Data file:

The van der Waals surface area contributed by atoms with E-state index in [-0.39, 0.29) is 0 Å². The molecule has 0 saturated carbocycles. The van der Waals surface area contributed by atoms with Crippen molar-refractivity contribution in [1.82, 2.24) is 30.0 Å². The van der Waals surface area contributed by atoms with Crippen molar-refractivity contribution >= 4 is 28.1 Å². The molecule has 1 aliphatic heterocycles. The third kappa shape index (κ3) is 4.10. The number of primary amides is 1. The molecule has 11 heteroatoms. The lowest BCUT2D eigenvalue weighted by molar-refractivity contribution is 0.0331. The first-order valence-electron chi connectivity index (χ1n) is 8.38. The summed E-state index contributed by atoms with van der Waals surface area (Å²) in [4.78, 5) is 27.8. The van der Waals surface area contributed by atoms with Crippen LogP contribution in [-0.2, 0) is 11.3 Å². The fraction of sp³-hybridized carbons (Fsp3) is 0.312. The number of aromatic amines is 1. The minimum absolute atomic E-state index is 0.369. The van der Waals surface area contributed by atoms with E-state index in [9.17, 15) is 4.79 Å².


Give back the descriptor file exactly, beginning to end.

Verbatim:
The van der Waals surface area contributed by atoms with E-state index in [-0.39, 0.29) is 0 Å². The molecule has 0 saturated carbocycles. The van der Waals surface area contributed by atoms with Crippen molar-refractivity contribution in [1.82, 2.24) is 30.0 Å². The van der Waals surface area contributed by atoms with Crippen molar-refractivity contribution >= 4 is 28.1 Å². The molecule has 1 aliphatic heterocycles. The third kappa shape index (κ3) is 4.10. The number of primary amides is 1. The molecule has 11 heteroatoms. The lowest BCUT2D eigenvalue weighted by molar-refractivity contribution is 0.0331. The first-order valence-electron chi connectivity index (χ1n) is 8.38. The summed E-state index contributed by atoms with van der Waals surface area (Å²) in [4.78, 5) is 27.8. The van der Waals surface area contributed by atoms with Crippen LogP contribution in [-0.2, 0) is 11.3 Å². The fraction of sp³-hybridized carbons (Fsp3) is 0.312. The number of aromatic amines is 1. The minimum absolute atomic E-state index is 0.369. The van der Waals surface area contributed by atoms with E-state index in [9.17, 15) is 4.79 Å².